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Unfortunately the bit of sunshine and blue sky which appeared while I was walking round the square was all too brief and within six minutes the sky had clouded over again and the rain was back – and this time it didn’t stop. Heading up to Chinatown my umbrella blew inside out more than once and I had to keep the camera well tucked into my bag to stop it getting wet.
The programme of events in Chinatown started at 11am and under normal circumstances I would have been able to get the photos I wanted well before the place started to get busy but my late arrival meant that things were well under way when I got there. The place was absolutely packed and the only way I could get any reasonable shots of the ornate Chinese arch across the street was to stand on a bench at the edge of the car park.
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A constant drum beat was coming from the stage at the far side of the car park and people were holding up phones and photographing something I hadn’t got a cat in hell’s chance of seeing so I managed to weave my way through the crowd to get near the side of the stage. I still couldn’t really see anything as a bank of large speakers was obstructing the view but every so often a couple of dragons would appear above the heads of the crowd in front so with the camera in continuous shooting mode and standing on the bottom of a barrier I was able to get a couple of reasonable shots.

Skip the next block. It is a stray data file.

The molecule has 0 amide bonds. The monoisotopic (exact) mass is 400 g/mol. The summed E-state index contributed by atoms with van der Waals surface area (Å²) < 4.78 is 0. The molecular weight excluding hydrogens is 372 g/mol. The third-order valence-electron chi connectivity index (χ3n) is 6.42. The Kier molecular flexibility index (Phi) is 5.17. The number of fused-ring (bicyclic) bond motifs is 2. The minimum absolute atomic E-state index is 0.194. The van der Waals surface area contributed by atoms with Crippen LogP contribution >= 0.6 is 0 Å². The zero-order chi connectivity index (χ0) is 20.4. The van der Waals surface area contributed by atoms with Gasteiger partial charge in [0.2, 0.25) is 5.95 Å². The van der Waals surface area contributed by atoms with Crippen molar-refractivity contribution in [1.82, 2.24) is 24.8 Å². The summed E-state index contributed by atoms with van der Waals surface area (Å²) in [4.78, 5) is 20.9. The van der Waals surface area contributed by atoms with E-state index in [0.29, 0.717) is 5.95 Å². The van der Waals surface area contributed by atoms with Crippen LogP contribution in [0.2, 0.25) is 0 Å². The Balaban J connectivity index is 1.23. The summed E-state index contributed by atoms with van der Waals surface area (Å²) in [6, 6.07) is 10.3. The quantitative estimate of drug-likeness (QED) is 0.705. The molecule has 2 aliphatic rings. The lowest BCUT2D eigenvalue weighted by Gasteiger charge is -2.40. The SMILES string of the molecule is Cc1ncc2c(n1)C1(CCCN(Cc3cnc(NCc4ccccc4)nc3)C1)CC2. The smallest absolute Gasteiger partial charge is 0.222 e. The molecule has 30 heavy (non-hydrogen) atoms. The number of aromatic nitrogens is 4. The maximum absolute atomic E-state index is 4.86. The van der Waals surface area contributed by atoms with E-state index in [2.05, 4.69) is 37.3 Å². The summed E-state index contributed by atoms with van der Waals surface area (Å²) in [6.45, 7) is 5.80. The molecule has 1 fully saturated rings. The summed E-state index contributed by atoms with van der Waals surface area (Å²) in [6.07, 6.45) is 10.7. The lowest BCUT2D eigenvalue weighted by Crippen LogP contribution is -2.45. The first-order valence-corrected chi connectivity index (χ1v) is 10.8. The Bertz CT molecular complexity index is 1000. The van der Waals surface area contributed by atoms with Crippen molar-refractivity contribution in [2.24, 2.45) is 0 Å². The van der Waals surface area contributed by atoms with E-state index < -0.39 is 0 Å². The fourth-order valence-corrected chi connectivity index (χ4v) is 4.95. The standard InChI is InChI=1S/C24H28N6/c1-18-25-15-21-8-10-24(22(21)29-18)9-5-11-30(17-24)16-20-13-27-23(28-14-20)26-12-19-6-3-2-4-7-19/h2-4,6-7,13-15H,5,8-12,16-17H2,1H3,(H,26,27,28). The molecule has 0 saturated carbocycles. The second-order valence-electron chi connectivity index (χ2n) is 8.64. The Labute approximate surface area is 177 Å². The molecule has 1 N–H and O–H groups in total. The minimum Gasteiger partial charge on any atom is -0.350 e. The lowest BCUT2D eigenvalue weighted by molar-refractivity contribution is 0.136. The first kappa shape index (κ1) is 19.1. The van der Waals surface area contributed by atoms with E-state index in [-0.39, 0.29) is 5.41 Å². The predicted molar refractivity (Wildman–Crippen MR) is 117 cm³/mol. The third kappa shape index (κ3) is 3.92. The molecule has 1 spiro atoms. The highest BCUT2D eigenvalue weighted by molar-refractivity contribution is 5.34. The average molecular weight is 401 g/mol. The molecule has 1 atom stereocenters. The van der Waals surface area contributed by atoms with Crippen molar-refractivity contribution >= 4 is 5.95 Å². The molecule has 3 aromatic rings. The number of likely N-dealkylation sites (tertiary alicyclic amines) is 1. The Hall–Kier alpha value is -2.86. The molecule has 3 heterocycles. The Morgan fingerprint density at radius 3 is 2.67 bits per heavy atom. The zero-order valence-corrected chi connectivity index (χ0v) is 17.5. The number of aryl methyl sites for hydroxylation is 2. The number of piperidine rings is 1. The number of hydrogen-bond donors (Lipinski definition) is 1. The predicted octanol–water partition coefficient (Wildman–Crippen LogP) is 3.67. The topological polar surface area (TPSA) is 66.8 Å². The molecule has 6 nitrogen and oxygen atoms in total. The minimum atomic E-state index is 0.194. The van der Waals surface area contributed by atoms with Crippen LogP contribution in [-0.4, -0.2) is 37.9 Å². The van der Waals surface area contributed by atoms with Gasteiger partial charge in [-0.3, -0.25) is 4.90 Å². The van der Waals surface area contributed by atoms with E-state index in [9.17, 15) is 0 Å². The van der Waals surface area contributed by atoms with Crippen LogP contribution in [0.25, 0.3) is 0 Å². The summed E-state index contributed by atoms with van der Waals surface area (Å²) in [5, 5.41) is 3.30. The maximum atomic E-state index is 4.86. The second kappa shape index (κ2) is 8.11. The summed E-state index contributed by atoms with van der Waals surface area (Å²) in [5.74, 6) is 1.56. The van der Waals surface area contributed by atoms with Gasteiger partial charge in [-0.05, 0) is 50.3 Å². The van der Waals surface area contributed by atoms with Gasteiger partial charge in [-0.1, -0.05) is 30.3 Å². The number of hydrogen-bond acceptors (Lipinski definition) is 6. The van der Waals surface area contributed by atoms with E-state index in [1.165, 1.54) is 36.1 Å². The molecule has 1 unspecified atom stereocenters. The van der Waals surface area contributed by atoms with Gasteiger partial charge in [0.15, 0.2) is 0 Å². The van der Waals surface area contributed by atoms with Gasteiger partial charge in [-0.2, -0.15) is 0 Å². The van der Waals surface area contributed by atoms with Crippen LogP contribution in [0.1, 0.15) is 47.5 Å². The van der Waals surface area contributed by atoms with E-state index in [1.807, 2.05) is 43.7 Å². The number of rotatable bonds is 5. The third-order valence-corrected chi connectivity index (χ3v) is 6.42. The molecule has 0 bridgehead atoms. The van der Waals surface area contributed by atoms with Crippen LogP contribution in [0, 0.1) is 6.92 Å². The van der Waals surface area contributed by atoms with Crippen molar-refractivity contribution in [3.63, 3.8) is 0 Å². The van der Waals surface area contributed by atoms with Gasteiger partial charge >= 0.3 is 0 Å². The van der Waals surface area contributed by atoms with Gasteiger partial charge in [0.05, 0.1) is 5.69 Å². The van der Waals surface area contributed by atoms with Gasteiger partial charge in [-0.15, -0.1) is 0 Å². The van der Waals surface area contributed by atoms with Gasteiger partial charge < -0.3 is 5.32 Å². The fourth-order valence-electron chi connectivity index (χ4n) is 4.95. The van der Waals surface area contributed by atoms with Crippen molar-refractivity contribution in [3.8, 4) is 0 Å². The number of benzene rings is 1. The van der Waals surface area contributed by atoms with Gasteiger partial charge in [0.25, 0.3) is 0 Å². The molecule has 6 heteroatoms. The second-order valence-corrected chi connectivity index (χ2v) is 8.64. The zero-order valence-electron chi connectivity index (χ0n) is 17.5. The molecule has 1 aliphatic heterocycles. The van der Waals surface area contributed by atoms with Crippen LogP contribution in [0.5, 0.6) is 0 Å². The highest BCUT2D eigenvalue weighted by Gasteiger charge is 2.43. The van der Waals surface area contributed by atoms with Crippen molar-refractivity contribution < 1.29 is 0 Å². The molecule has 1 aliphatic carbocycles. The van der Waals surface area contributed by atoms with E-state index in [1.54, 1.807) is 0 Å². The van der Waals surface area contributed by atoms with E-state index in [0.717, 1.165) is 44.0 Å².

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Fortunately for the camera the rain had stopped briefly but it soon started again and with too many people around for me to use my umbrella I decided to cut my losses and head back to Victoria Station for the next available replacement bus. I had fifty minutes to wait though so to keep out of the wind and rain I found a nearby cafe and whiled away some time over a mug of coffee.
With no reason to stop at the two intermediate stations between Manchester and here the bus journey was actually quite pleasant and didn’t take much longer than the normal train journey would have done. Just a couple of minutes wait for the local bus from town and I was back home seven-and-a-half hours after I first set out, and vowing that the next time it’s raining when I want to go to Manchester I’m staying in bed instead!

Oklahoma – a kaleidoscope of colour

My frequent photography wanderings round Manchester’s Northern Quarter over the last couple of years have often taken me past a shop with a very colourful window display but being early on Sunday mornings it’s always been closed, however on my last visit to the city centre the penguin on the pavement caught my attention and I realised the shop was open so I went to take a look. As soon as I walked through the door I felt as though I should be wearing sunglasses – the whole place was predominantly yellow and orange and it was the most colourful shop I’ve ever been in.